Alicia and I are very excited to announce the first ever edittorrent online workshop.
Starting September 1 and running for two weeks, I will be leading an intensive class in Fiction Structure. (Some of you out there may have taken the face-to-face version of this seminar and might be able to comment on what our workshoppers would be in for. *evil grin* Try not to scare them too much.)
We'll start by examining some of the classic theories analyzing structure (Aristotle, of course). This is all big-picture stuff that gives form and coherence to your story as a whole.
Then we'll look at mid-scale structure: scenes, sequences of scenes, and how to create coherency in blocks of actions. We'll talk about structural tricks for incorporating things like theme and motif in easy ways, all with the goal of making the text feel integrated.
We'll wrap up with a brief look a small-scale structure at the sentence and paragraph level, but if history can predict the future, we won't dwell too long on this part of the workshop. When I teach this class in person, we tend to spend a lot of time on the large scale and mid-scale sections, which is where the students seem to gravitate. I always want to cram in some thoughts on sentences and paragraphs, but I'm also willing to be guided by ongoing Q&A. That's the nature of a workshop. :)
This course will be conducted through a simple yahoo loop, meaning that you'll need to be able to join the yahoo group.
The cost will be US$50. There's a paypal button on the blog sidebar for those of you interested in signing up.
I'm leading this one, and Alicia will lead the October workshop. We'll be alternating months with this ongoing series, and I'll have more information for everyone on the course schedule soon. Some of you might recall that we talked about a different topic for the September workshop, but that particular one has been rescheduled.
Anyway, registration for the September workshop may begin now. The class size is limited, so you might want to sign up early.
Questions? You know where to post them. :)
Thursday, August 5, 2010
Announcing the September Workshop
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Will Alicia's October workshop also be on structure?
When will you have a schedule of future workshops posted?
Did you know you can add "pages" to your blog by going to Posting > Edit Pages and clicking on the New Page button (and, thus, you could have a whole page devoted to your workshops with detailed descriptions that you can link to in the sidebar or below the header—but this only works if you converted to New Blogger some time in the last couple years)?
No, we're changing the topics each month. Alicia is out of town right now, and when she gets back, we'll finalize the schedule.
Yes, at some point we will add a workshop page. It will be on our website. Coming soon.
$50 is a bit high for me. Are all the workshops going to be this expensive, or will you be offering some for $25/30?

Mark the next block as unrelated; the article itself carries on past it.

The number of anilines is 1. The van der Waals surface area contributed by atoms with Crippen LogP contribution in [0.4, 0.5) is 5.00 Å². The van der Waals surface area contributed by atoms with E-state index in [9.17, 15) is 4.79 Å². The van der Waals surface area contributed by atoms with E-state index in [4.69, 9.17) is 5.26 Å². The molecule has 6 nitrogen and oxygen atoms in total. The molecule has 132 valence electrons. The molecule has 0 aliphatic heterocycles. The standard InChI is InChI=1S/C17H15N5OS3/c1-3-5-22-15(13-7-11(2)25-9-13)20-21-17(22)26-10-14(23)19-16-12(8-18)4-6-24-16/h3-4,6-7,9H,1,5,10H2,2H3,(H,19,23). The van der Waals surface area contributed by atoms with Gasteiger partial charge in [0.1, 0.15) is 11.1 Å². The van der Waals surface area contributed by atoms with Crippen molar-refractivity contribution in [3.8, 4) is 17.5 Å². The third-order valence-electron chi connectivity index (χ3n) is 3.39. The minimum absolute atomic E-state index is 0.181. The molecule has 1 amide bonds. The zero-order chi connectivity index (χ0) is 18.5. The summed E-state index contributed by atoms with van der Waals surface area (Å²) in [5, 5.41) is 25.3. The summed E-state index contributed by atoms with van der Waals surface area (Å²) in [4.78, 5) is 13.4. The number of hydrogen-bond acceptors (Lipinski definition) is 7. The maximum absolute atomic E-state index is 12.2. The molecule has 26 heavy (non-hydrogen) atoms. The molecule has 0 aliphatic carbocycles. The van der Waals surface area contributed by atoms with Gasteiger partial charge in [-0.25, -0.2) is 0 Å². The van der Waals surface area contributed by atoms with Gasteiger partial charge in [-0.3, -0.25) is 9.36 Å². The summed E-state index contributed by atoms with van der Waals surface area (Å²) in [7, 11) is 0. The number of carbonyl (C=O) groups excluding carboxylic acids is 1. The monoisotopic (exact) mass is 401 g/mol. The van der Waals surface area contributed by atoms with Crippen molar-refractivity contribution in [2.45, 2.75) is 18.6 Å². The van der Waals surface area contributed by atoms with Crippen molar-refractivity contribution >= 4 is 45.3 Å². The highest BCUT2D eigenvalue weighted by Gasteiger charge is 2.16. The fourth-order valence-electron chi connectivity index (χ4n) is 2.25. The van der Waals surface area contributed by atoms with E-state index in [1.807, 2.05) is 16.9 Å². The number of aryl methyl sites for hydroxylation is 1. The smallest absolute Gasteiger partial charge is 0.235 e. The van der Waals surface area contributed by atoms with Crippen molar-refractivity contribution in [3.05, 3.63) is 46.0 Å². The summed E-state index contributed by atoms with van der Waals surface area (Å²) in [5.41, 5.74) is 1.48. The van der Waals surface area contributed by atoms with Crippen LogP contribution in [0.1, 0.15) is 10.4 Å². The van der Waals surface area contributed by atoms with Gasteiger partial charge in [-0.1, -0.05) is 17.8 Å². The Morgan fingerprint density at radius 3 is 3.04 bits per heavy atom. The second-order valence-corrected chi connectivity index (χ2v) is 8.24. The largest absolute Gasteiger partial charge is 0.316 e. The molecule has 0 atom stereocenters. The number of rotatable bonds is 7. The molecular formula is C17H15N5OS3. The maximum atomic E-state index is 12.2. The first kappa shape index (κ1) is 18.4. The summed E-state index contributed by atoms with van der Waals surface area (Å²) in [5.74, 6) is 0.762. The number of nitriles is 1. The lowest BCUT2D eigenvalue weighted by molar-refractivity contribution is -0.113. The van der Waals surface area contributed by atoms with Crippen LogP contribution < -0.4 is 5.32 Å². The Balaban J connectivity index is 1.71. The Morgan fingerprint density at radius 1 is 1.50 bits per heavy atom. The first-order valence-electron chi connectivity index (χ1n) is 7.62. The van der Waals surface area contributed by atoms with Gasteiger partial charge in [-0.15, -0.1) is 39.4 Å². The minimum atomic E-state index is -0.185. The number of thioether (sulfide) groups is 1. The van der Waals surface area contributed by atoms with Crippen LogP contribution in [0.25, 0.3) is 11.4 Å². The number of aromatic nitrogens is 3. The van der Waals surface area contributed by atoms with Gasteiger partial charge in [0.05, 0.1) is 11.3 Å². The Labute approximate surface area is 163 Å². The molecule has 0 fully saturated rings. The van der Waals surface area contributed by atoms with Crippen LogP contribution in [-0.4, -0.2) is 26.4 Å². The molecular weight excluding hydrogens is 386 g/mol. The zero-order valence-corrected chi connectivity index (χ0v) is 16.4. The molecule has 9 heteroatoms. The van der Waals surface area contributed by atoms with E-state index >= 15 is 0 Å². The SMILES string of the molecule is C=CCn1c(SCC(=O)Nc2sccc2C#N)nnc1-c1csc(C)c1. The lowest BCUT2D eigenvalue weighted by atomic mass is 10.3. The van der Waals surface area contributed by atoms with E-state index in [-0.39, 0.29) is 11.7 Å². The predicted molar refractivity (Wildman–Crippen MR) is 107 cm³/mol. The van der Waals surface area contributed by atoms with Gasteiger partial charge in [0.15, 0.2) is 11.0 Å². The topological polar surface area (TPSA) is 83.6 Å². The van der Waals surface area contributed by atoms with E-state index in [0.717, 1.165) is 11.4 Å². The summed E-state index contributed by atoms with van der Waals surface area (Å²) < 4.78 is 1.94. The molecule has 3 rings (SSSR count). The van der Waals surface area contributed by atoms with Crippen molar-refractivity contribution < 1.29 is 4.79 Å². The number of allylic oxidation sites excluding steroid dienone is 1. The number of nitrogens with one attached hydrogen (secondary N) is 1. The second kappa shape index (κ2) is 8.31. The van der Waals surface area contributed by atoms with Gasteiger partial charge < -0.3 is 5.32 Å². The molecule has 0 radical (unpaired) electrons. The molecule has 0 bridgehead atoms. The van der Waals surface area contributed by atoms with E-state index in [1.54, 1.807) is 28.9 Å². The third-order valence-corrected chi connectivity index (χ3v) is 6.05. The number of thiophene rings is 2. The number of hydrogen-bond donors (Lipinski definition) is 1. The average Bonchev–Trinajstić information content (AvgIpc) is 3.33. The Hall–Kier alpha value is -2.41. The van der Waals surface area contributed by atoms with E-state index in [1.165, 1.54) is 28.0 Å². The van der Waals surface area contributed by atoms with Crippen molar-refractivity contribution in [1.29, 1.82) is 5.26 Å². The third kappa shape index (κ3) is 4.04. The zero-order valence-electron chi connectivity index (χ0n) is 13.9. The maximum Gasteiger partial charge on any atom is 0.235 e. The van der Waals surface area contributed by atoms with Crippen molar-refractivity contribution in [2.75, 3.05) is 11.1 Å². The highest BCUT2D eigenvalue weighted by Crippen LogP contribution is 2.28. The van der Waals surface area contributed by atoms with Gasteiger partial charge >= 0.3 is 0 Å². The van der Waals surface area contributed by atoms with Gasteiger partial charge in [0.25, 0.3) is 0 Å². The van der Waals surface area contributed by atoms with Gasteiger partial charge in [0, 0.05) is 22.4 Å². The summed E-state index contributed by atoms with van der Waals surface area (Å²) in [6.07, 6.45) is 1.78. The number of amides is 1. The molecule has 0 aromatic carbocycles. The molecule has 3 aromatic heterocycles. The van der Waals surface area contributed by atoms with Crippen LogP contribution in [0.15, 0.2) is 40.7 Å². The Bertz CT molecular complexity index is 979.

If this is the same one as that all day class you gave in Kokomo in around 1995, I still use my notes from it to edit my books. I kind of want to take it again now.
Sign me up!!!! $50 is a bargain. The check is in the mail. Oh, you've heard that? Honest.
Anon, if we do some shorter workshops, the price would reflect that. This is a 2-week class.
Linda, wow, blast from the past. I did teach this class at least twice in Kokomo, and it would have been early/middle 90s-ish. Once was at IU-K and once was for a local writers' group, though I can't remember where that one took place. I taught several workshops for them and their meeting places varied, but I know I did this one because they always taped me and I still have the tapes. Were you part of that group? Friend of Diane's, maybe?
This sounds fascinating. Is the course geared towards writers of general fiction, or romance novels, or both? I ask only because I am the type of learner who has to apply lessons to what I work on, not on things I won't (i.e. applying these concepts to a thriller or women's fiction--hence why The Writer's Journey and all that jazz doesn't work for me; I can identify it in other people's fiction, but not my own). *g*
Evangeline, most of it is geared toward all fiction. That is, the lessons apply to multiple genres. But there are lessons on specific structural concerns in thrillers and romance -- and I forget what else, just off the top of my head. But yes, we do look at particular concerns for different story types along the way.
Online classes in the sense of video conferencing and a set time?
Ruth, no need to be somewhere on a set time. It's all done in email. :) So if you're in Singapore, you don't have to get up at 2 am. Or stay up to 2 am.
It's interesting how little timezones matter on the internet. I'm taking a class in online education, and the teacher said it's a good idea to make the members of a small group all in the same timezone. I didn't quite understand what she meant at first! But study groups have to chat, I guess, and timezones matter then.
You were in Kokomo? Too funny. I never mention it by name but that's my heroine's hometown. The decrepit place she never, never wants to go back to. LOL!
Jami, I visited Kokomo pretty frequently around that time period. Never lived there, though.
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